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I'm rendering over 600 forms in an MVC format (php Codeigniter). Each one of these forms has a button labeled "More Options". When you click this button - a hidden div, located in the same parent element, is toggled, displaying more input fields and data. The problem is that the sibling toggle is quick in console, but when I click the actual button, it takes very long to trigger.

Using id's is the recommended fix, but it is slightly impractical when I have this many div elements to go through.

Here is my js file

    jQuery("form >button[name='more_data'].meta_button").click( function(){  

Here is the structure (there are 650 of these div's, with more to come)

    <li id="bCIya8DZyr4idseJe5cbLA" class="even">
        <form action="url" method="post" accept-charset="utf-8">
            <div class="space_name"></div>
            <button name="more_data" type="button" class="meta_button">More Options</button>
            <input type="submit" name="Submit" value="Submit">
            <div class="meta" style="overflow: hidden; display: block;">
                <div class="meta_block">Set Estimates:
                    <div class="input_estimate">1:
                        <input type="number" name="estimate_1" value="" id="estimate_1" class="estimate">
                    <div class="input_estimate">2:
                        <input type="number" name="estimate_2" value="" id="estimate_2" class="estimate">
                    <div class="input_estimate">3:
                        <input type="number" name="estimate_3" value="" id="estimate_3" class="estimate">

Note: I'm running jQuery 1.7.2

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You could try using .nextAll() instead of .siblings(). Why do you have so many forms? –  Blender Mar 21 '13 at 19:56
If applicable, change "div.meta" to ".meta". –  dystroy Mar 21 '13 at 19:56
What code are you using in the console that is fast? –  lonesomeday Mar 21 '13 at 19:57
Are you sure there isn't a rendering problem ? Like a complex reflow and costly CSS rules ? The code we see looks pretty fast in my experience. –  dystroy Mar 21 '13 at 20:01
attribute selectors are slow; if you don't really need it I would remove it and just select by class. –  magritte Mar 21 '13 at 20:04

2 Answers 2

Don't use a delegate

Using a delegate (.on() with a selector) like @jrummell suggested is faster when you have multiple event listeners, because you reduce the number of listeners to one.

Simpler selector using a class

So in this case though I would recommend using a simpler selector:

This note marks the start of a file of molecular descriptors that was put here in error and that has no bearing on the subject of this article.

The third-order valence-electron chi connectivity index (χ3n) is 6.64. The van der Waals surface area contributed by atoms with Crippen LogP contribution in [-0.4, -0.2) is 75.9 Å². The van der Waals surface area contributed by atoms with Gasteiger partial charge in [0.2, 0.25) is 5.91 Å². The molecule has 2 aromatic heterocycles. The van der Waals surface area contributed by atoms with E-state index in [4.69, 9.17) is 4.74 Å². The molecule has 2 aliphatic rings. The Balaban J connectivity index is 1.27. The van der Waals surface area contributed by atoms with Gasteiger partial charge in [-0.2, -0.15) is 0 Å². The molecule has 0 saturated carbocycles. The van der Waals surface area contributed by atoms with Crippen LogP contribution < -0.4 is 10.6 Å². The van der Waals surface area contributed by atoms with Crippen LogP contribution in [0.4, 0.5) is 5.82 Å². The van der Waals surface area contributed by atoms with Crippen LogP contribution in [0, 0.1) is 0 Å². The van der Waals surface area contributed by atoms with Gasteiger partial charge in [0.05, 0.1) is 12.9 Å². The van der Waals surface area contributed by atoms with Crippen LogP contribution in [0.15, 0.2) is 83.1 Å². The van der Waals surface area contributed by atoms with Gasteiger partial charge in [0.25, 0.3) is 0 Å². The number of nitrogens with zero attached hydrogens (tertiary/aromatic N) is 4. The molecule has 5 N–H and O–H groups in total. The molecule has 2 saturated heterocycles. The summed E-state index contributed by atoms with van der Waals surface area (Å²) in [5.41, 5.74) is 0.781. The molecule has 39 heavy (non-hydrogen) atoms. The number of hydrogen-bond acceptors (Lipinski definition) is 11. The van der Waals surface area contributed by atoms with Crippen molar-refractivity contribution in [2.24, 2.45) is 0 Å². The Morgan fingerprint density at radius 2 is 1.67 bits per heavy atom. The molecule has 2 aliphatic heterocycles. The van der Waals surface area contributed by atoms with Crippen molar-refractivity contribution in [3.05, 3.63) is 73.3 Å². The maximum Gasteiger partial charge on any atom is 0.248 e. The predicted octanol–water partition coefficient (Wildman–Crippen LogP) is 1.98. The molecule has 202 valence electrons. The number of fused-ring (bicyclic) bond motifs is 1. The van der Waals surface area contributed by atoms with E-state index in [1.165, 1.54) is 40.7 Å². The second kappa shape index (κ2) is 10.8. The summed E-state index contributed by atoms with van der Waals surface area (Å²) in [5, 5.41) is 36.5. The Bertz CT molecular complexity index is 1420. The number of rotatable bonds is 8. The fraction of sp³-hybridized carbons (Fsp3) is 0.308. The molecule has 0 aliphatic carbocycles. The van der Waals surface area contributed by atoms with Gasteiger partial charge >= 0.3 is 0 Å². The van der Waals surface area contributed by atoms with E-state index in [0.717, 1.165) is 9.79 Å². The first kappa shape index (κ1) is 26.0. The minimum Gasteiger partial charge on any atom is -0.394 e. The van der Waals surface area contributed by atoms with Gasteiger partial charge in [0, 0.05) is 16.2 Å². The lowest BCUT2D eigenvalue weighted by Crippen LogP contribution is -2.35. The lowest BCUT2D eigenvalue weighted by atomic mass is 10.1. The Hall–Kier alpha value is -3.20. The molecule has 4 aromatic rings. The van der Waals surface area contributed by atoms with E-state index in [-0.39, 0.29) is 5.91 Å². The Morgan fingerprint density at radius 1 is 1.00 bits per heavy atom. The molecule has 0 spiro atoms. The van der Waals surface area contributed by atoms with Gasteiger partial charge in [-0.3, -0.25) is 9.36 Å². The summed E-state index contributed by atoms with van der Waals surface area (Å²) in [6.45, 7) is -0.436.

$('.meta_button').on('click', function(){

This way you have quite simpler selector and less checks when a click is triggered, because there is no delegate. Also the clicks on other elements in the forms are not captured.

Animations slow things down

An animation could slow things down. An animation which is performed over multiple elements simultaneously even more.

Try moving all div.meta elements in a single parent and applying animation only on that single element.

You could also remove the animation entirely by just using toggle() (the comment about the multiple items is still valid in this case).


    $('.meta_button').on('click', function(){
        // OR
        // $(this).next('.meta_holder').toggle();
share|improve this answer
This did speed up the rendering slightly. Milliseconds shaved off. –  Fuhton Mar 21 '13 at 20:12
@Fuhton Rendering is an entirely different world. You asked about the speed of the jQuery selectors and stuff. –  Haralan Dobrev Mar 21 '13 at 20:14
what browser are you using? rendering stuff could be slow in particular browsers and fast in others –  Huangism Mar 21 '13 at 20:18
if there is an ID which contains all of the meta buttons, you should add that to the selector as well –  Huangism Mar 21 '13 at 20:22
$('#containerID').find('button.meta_button').on(...) will be faster then just $('.meta_button'). –  Huangism Mar 21 '13 at 20:31

Including jQuery.ui.css made the redisplay incredibly slow. Costly css rules killed the display and slowed down rendering times. The "nudge in the right direction" is in the comments of the question.

share|improve this answer
This solves your problem, but does not answer your question. It should be a comment to the question IMHO. –  Haralan Dobrev Mar 21 '13 at 20:16
The question was why does the jQuery take so long to trigger. The answer was because of costly css rules. –  Fuhton Mar 21 '13 at 20:26

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